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Mt. Pleasant director seeking cost-saving measures for district

| Tuesday, Nov. 27, 2012, 8:21 p.m.

Mt. Pleasant school director Dave Brooks is hoping the administration will begin looking into different cost-saving measures as the district prepares to start the budget preparation process in January.

Brooks said the board will have to make a decision by Jan. 31 whether the district will stay within the Act 1 index as far as a possible tax increase for the 2013-14 school year.

As a way of making money or possibly saving money, Brooks listed several items, including the possibility of having a company buy the district's delinquent taxes.

“I think we should solicit a full board presentation by any one of the organizations who purchase delinquent taxes,” he said. “I think we need to find out the pros and cons, and I think if we can sell these delinquent property taxes, it could be a tremendous windfall.”

Brooks also suggested the district look into paying for its share of improvements at the Westmoreland County Career and Technology Center from its capital improvement fund rather than the general fund. That amount is set at $85,000.

Brooks also asked the administration to revisit the closing of Rumbaugh Elementary School “if it makes sense.”

“I'm not saying we should close it just to close it, but I think we should look and see if it makes sense,” he said.

Brooks said the approximate 15 acres the district owns at that school site could be a valuable piece of commercial property.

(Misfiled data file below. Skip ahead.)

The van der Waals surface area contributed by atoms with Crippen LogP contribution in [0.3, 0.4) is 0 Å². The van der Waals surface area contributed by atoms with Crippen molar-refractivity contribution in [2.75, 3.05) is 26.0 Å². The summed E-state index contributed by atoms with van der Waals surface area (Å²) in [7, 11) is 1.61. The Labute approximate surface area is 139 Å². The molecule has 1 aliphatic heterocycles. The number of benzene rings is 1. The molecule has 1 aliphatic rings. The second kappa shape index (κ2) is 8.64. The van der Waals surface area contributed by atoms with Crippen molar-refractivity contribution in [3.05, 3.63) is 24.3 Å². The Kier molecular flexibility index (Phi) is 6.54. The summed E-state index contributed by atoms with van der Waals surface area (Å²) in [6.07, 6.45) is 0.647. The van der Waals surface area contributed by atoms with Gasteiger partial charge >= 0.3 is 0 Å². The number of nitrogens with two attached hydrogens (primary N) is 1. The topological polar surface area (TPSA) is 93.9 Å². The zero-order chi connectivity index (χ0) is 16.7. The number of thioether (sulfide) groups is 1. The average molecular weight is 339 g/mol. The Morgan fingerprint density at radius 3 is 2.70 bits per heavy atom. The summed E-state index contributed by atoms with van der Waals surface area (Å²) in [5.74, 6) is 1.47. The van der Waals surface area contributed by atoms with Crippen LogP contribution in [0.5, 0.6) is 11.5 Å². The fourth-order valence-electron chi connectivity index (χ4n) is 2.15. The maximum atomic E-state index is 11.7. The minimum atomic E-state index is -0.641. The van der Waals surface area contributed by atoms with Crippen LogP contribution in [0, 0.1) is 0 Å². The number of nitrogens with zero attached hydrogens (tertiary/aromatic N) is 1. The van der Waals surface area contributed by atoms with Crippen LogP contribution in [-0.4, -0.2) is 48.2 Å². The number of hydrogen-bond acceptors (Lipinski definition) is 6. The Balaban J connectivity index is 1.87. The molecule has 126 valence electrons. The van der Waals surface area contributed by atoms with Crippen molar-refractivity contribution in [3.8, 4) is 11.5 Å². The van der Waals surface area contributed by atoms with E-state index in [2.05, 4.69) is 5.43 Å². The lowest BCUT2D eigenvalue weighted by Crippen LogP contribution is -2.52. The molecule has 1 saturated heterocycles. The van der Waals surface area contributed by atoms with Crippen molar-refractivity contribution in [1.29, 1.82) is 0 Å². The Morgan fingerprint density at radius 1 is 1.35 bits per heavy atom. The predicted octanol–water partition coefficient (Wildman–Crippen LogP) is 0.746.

“We have to plan, but we have to know what it's worth,” Brooks said. “We need to get a commercial Realtor in here, and we've got to be more creative in how we stream money into the district.”

Brooks praised the board for its decision to look into refinancing bonds, which could potentially save the district $70,000 to $80,000 a year for the next several years.

Directors recently passed a resolution to retain the services of Janney Montogmery Scott LLC as managing underwriter and to appoint Dinsmore & Shohl LLP as bond counsel in considering refinancing the district's general obligation bonds, series 2008.

District Superintendent Terry Struble said the resolution would have the companies continue the process of refinancing the bonds as long as the district would have a minimum savings of $450,000 over the life of the general operating budget.

“The district has already started some initiatives, but I think we also need to look at offering another retirement incentive,” Brooks said. “I would not vote for exceeding the index in January because I think we can balance the budget without it.”

Rachel Basinger is a freelance writer.

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